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The Greyhound

New storylines to dominate 2014 MLB season

Spring is finally here and the weather is getting warmer (sort of), which means the 2014 Major League Baseball season has arrived. The offseason is over and the teams are wrapping up their Spring Training games, either in the Grapefruit League in Florida or the Cactus League in Arizona.
Believe it or not, the regular season has officially begun already, after the Los Angeles Dodgers defeated the Arizona Diamondbacks twice this past weekend during the opening series in Australia. The remaining teams will finish their exhibition games this week before the regular season resumes next week.
Many players were on the move this offseason, but no team really stood out as the winner in free agency. The New York Yankees signed Jacoby Ellsbury away from their arch-nemesis and defending World Series champion Boston Red Sox, and they also inked Carlos Beltran, Brian McCann and Japanese phenom Masahiro Tanaka.
However, the Bronx Bombers also lost All-Star second baseman Robinson Cano to the Mariners, as well as future Hall of Fame closer Mariano Rivera to retirement. The Yankees made the most moves, but it’s hard to call them “winners” of the offseason.
After a frustrating start to the offseason, in which they traded All-Star closer Jim Johnson to the A’s and had a deal with closer Grant Balfour fall through, the Baltimore Orioles finally made some noise, inking All-Star pitcher Ubaldo Jimenez and All-Star outfielder and 2011 ALCS MVP Nelson Cruz.
Jimenez brings longevity to an Orioles starting rotation that struggled at times last year with lack of innings pitched, which in turn put added pressure on their bullpen. If Jimenez can return to his 2010 form, or at least duplicate last year’s performance (182.2 innings pitched; 3.30 ERA) the Orioles will be a much improved ballclub.
The biggest trade of the offseason was probably the Detroit Tigers shipping All-Star first baseman Prince Fielder to the Texas Rangers for Ian Kinsler. Fielder faded down the stretch during the Tigers’ ALCS loss to the Red Sox last year, but Detroit will still miss his power.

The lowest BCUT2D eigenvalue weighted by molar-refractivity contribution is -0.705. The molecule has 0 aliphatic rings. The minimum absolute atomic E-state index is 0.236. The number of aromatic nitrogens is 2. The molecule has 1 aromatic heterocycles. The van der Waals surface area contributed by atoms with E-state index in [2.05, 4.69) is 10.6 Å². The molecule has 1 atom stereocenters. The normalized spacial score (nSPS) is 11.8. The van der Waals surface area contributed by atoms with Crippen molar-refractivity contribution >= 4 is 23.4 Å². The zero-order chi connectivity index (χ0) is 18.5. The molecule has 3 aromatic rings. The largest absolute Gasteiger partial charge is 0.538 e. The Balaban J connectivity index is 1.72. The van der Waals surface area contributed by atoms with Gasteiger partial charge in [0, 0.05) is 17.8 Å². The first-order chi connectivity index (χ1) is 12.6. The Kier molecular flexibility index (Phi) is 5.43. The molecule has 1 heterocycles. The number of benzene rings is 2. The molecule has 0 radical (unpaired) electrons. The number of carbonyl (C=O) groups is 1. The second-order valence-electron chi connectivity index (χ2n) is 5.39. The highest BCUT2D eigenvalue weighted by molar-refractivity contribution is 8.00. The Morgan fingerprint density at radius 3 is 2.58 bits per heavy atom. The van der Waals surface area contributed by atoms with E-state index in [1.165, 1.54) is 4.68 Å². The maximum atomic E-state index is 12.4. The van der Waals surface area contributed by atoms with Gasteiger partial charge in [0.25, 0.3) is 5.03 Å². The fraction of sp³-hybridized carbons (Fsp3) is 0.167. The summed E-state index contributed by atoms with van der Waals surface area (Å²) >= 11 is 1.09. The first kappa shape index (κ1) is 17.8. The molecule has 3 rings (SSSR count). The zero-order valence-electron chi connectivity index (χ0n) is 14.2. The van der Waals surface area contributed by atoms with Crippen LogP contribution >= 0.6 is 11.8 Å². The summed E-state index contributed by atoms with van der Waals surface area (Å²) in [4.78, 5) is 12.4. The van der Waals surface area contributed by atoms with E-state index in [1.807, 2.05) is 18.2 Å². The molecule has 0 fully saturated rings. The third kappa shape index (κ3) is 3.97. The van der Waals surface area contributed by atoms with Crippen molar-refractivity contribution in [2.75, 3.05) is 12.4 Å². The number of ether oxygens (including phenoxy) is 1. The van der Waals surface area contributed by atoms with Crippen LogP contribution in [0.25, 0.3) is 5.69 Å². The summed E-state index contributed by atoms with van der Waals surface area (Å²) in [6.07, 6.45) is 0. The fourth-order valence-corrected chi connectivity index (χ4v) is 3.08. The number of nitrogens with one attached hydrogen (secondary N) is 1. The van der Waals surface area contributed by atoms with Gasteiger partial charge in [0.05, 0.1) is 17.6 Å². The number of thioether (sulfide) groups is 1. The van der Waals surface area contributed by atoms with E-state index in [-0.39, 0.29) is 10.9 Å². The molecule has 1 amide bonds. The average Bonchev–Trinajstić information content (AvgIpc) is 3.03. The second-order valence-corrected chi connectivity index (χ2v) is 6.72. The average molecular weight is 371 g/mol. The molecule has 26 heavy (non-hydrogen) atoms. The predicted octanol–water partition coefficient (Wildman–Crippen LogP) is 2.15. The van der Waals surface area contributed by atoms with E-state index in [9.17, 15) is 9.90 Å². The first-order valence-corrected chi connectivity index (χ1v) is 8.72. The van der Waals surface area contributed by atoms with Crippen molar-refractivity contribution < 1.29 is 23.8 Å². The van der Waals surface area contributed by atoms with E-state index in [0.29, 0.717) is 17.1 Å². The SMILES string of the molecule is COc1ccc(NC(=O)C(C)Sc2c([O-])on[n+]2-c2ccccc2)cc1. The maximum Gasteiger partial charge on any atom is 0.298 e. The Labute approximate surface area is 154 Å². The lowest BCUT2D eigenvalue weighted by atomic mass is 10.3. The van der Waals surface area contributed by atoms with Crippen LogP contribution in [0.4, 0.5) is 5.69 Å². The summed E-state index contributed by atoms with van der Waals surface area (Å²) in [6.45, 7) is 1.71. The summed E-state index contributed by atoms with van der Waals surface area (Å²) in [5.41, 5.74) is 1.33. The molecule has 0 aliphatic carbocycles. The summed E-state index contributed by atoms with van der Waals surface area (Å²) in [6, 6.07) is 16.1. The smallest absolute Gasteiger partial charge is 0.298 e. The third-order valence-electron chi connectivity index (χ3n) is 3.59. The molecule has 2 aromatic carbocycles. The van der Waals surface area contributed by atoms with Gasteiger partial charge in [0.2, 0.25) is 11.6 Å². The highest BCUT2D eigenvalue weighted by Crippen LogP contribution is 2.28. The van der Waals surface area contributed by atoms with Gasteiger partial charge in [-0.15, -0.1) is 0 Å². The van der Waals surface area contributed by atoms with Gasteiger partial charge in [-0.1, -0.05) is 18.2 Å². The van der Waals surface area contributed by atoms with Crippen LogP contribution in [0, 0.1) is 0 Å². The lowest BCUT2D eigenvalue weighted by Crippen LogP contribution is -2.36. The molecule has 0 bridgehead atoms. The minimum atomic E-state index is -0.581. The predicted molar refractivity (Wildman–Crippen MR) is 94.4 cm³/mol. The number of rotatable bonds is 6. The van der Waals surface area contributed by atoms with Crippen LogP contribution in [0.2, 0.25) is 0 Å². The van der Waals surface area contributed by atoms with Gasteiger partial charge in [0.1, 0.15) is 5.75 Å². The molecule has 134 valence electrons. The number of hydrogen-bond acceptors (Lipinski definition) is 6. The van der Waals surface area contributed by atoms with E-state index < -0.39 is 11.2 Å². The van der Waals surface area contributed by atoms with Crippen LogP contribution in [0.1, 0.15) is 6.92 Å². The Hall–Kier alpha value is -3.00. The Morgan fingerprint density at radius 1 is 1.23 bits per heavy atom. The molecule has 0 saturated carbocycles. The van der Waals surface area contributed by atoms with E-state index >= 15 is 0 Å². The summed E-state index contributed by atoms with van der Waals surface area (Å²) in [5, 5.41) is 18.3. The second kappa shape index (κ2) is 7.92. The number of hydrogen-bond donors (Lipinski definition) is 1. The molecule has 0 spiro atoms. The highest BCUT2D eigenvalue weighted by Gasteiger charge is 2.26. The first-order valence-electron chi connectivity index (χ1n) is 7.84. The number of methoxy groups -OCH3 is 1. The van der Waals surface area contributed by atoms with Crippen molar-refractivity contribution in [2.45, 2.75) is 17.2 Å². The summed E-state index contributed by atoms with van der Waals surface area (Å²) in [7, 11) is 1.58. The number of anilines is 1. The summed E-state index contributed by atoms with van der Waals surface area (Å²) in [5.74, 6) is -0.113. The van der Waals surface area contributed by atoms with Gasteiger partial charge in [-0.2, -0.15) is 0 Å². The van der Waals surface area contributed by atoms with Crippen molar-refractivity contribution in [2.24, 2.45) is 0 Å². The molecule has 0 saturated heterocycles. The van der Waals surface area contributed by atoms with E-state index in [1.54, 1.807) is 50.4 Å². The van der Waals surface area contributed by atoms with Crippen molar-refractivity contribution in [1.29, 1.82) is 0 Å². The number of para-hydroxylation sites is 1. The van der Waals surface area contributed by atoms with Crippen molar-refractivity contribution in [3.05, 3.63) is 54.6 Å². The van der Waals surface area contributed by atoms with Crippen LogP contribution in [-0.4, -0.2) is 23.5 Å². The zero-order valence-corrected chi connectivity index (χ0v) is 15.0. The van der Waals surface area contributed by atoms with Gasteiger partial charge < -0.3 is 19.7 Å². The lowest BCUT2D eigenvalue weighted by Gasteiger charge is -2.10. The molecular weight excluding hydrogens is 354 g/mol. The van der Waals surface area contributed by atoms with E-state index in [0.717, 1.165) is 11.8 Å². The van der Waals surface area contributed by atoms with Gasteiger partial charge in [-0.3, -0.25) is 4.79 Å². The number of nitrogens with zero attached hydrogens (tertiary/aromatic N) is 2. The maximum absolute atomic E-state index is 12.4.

Kinsler, however, will bring durability and patience to an already formidable Tigers lineup. Kinsler’s career batting average is a pedestrian .273, but his career on-base percentage is .349. He will find ways to get on base and score runs for Detroit, making them the American League favorites yet again.
Perhaps the biggest storyline this season is Derek Jeter’s upcoming retirement. The future Hall of Fame shortstop announced that 2014 will be his last year in the big leagues. A healthy Jeter will go a long way for the Yankees returning to the postseason after last year’s rare absence from October baseball.
Tanaka’s first season in the majors will also be something to watch. With the recent struggles of ace CC Sabathia, the Yankees will be relying heavily on the first-year phenom to anchor the pitching staff. Tanaka is one of the few players on the Yankee roster under the age of 30, so his development will be key. If Tanaka struggles, it could be a rough year for the Bombers, and another October-less season.
The upcoming season should be yet another one filled with thrilling pennant races and October heroics. Regardless of many people’s opinions regarding the lack of parity in the majors, the past five World Series champions missed the playoffs the year before winning it all. What does that mean? Watch out for the Nationals, Orioles, Diamondbacks and Yankees this season. Or possibly everybody. Predictions are below.

AL MVP: Miguel Cabrera (Tigers)
NL MVP: Bryce Harper (Nationals)

AL Cy Young: David Price (Rays)
NL Cy Young: Clayton Kershaw (Dodgers)

2014 World Series: Dodgers over Rays (6 games)

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New storylines to dominate 2014 MLB season